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Los Angeles Government Officials Wages And Salaries

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CALIFORNIA | LOCAL
January 22, 2000 | PATRICK McGREEVY, TIMES STAFF WRITER
Los Angeles City Council members, who are already the highest paid in the nation, were notified Friday that they have received a 4% raise retroactive to July 1, 1999. The raise is on top of a 2.5% pay increase that council members received July 1--bumping their annual salaries 6.5% to a stellar level of $117,900, and drawing loud protests from taxpayer and homeowner groups.
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CALIFORNIA | LOCAL
February 22, 2001 | MATEA GOLD, TIMES STAFF WRITER
In an embarrassing about-face, Mayor Richard Riordan was forced Wednesday to rescind a recent merit raise he gave to Police Chief Bernard C. Parks after Riordan's staff discovered that, under the new City Charter, only the Police Commission has the authority to boost the chief's pay. "After reviewing . . .
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CALIFORNIA | LOCAL
September 5, 1989 | Times researcher Cecilia Rasmussen
In 1987, there were 43 appointed officials in the county of Los Angeles with salaries of more than $100,000. Today, more than 175 department heads and assistants top that salary. Of the 43 in 1987, none were women. Among the 175 names listed here, 11 are women. All references to "city" mean Los Angeles unless otherwise noted.
CALIFORNIA | LOCAL
January 30, 2001 | TINA DAUNT, TIMES STAFF WRITER
Exercising the new powers awarded to him by charter reform, Mayor Richard Riordan has handed out handsome raises over the last month to many of his department heads, according to figures released Monday. Police Chief Bernard C. Parks became the highest-paid official in the city when the mayor boosted his annual salary to $257,116. Even before the raise, Parks earned tens of thousands of more than the police chiefs in New York, Chicago and Philadelphia.
CALIFORNIA | LOCAL
January 30, 2001 | TINA DAUNT, TIMES STAFF WRITER
Exercising the new powers awarded to him by charter reform, Mayor Richard Riordan has handed out handsome raises over the last month to many of his department heads, according to figures released Monday. Police Chief Bernard C. Parks became the highest-paid official in the city when the mayor boosted his annual salary to $257,116. Even before the raise, Parks earned tens of thousands of more than the police chiefs in New York, Chicago and Philadelphia.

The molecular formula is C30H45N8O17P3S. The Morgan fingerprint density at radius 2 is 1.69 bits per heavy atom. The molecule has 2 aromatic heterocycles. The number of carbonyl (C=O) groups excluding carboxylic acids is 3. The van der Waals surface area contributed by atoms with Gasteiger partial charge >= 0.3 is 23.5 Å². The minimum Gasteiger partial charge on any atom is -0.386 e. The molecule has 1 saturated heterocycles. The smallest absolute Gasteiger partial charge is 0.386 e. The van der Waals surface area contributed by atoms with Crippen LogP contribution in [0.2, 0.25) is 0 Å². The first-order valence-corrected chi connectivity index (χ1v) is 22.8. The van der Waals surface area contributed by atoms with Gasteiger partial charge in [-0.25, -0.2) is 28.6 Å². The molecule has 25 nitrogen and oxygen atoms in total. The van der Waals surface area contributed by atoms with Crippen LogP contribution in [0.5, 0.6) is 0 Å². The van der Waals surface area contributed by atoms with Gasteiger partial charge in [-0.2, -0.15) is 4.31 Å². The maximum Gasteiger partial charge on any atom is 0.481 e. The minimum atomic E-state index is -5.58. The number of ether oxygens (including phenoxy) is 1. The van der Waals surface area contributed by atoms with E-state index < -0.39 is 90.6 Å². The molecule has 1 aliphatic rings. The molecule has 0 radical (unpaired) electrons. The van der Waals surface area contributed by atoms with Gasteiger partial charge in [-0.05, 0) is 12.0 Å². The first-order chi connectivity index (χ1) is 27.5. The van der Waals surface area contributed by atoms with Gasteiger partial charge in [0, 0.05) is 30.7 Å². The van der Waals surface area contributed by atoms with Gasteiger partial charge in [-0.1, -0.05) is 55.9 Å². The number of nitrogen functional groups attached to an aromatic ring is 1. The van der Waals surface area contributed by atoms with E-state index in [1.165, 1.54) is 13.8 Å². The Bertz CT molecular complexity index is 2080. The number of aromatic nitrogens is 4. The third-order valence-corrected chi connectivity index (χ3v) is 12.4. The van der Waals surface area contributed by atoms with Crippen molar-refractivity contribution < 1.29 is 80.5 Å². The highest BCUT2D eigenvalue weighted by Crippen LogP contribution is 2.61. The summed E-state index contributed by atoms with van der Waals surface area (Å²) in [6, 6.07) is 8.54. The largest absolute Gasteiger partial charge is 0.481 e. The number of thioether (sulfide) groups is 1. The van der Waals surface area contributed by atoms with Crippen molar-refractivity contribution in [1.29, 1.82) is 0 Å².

CALIFORNIA | LOCAL
January 22, 2000 | PATRICK McGREEVY, TIMES STAFF WRITER
Los Angeles City Council members, already the highest paid in the nation, were notified Friday that they have received a 4% pay raise retroactive to July 1, 1999. The raise is on top of a 2.5% pay increase City Council members received July 1--bumping their annual salaries 6.5% to $117,900 and drawing loud protests from taxpayer and homeowner groups.
CALIFORNIA | LOCAL
October 9, 1996 | JODI WILGOREN, TIMES STAFF WRITER
Ten of Los Angeles' highest-paid city employees will probably receive raises of 4% to 21%, even though their performance reviews are mired in bureaucratic delays. The raises range from $4,614 to $19,210 and would make Bill McCarley, a former mayoral chief of staff who now heads the Department of Water and Power, the top earner on the city payroll, collecting $190,000 a year.
CALIFORNIA | LOCAL
February 7, 1995
The city Ethics Commission will decide in a few days whether it sees potential conflict-of-interest problems with an unusual arrangement designed to pay Los Angeles Mayor Richard Riordan's chief of staff mainly with private funds. The mayor's office has asked for the city commission's opinion on the arrangement, which the state Fair Political Practices Commission has already determined to be lawful.
CALIFORNIA | LOCAL
March 14, 1995
The City Ethics Commission has no objections to an unusual arrangement in which private funds will be used to pay most of the salary of Los Angeles Mayor Richard Riordan's chief of staff. Noting that the state Fair Political Practices Commission has already approved the payment plan, Ethics Commission Director Benjamin Bycel recommended in a letter made public Monday that "to forestall any perceived conflict of interest problems," neither Riordan nor his chief of staff, William G.
CALIFORNIA | LOCAL
January 26, 1995
To most cash-strapped workers, an automatic 8% pay raise would be cause for celebration--maybe even a reason to take the day off and go on a shopping spree. Not so for elected officials in the city of Los Angeles who were awarded such a raise Jan. 1, six months before many of them face reelection and three months before having to balance a city budget as much as $200 million in the red.
CALIFORNIA | LOCAL